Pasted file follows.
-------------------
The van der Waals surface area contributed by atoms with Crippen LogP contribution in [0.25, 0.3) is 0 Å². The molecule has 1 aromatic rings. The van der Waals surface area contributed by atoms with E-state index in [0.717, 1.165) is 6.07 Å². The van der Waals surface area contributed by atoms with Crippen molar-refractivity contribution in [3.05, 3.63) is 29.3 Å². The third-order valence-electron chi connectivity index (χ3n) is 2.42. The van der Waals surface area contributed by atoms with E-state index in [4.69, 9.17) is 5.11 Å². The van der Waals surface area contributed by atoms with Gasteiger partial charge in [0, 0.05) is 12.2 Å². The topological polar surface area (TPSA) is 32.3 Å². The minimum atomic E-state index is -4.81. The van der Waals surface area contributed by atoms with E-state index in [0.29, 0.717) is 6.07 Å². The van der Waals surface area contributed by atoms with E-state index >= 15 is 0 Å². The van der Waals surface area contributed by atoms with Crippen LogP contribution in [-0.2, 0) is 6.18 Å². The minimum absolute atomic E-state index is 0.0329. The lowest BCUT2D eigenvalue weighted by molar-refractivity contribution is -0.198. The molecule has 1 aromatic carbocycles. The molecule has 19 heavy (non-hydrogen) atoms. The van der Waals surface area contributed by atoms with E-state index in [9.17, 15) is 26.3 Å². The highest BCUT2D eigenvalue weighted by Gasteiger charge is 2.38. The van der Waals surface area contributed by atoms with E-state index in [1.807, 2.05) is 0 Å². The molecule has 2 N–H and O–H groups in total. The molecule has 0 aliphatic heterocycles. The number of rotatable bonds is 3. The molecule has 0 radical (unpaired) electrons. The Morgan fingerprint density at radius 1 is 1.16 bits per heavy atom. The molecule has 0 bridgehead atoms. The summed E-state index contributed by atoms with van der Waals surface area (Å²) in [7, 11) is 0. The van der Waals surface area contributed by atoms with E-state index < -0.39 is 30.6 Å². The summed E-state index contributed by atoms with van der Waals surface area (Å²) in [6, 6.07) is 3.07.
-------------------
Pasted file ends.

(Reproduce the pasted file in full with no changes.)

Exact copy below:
The van der Waals surface area contributed by atoms with Crippen LogP contribution in [0.25, 0.3) is 0 Å². The molecule has 1 aromatic rings. The van der Waals surface area contributed by atoms with E-state index in [0.717, 1.165) is 6.07 Å². The van der Waals surface area contributed by atoms with Crippen molar-refractivity contribution in [3.05, 3.63) is 29.3 Å². The third-order valence-electron chi connectivity index (χ3n) is 2.42. The van der Waals surface area contributed by atoms with E-state index in [4.69, 9.17) is 5.11 Å². The van der Waals surface area contributed by atoms with Gasteiger partial charge in [0, 0.05) is 12.2 Å². The topological polar surface area (TPSA) is 32.3 Å². The minimum atomic E-state index is -4.81. The van der Waals surface area contributed by atoms with E-state index in [0.29, 0.717) is 6.07 Å². The van der Waals surface area contributed by atoms with E-state index >= 15 is 0 Å². The van der Waals surface area contributed by atoms with Crippen LogP contribution in [-0.2, 0) is 6.18 Å². The minimum absolute atomic E-state index is 0.0329. The lowest BCUT2D eigenvalue weighted by molar-refractivity contribution is -0.198. The molecule has 1 aromatic carbocycles. The molecule has 19 heavy (non-hydrogen) atoms. The van der Waals surface area contributed by atoms with E-state index in [9.17, 15) is 26.3 Å². The highest BCUT2D eigenvalue weighted by Gasteiger charge is 2.38. The van der Waals surface area contributed by atoms with E-state index in [1.807, 2.05) is 0 Å². The molecule has 2 N–H and O–H groups in total. The molecule has 0 aliphatic heterocycles. The number of rotatable bonds is 3. The molecule has 0 radical (unpaired) electrons. The Morgan fingerprint density at radius 1 is 1.16 bits per heavy atom. The molecule has 0 bridgehead atoms. The summed E-state index contributed by atoms with van der Waals surface area (Å²) in [7, 11) is 0. The van der Waals surface area contributed by atoms with E-state index < -0.39 is 30.6 Å². The summed E-state index contributed by atoms with van der Waals surface area (Å²) in [6, 6.07) is 3.07.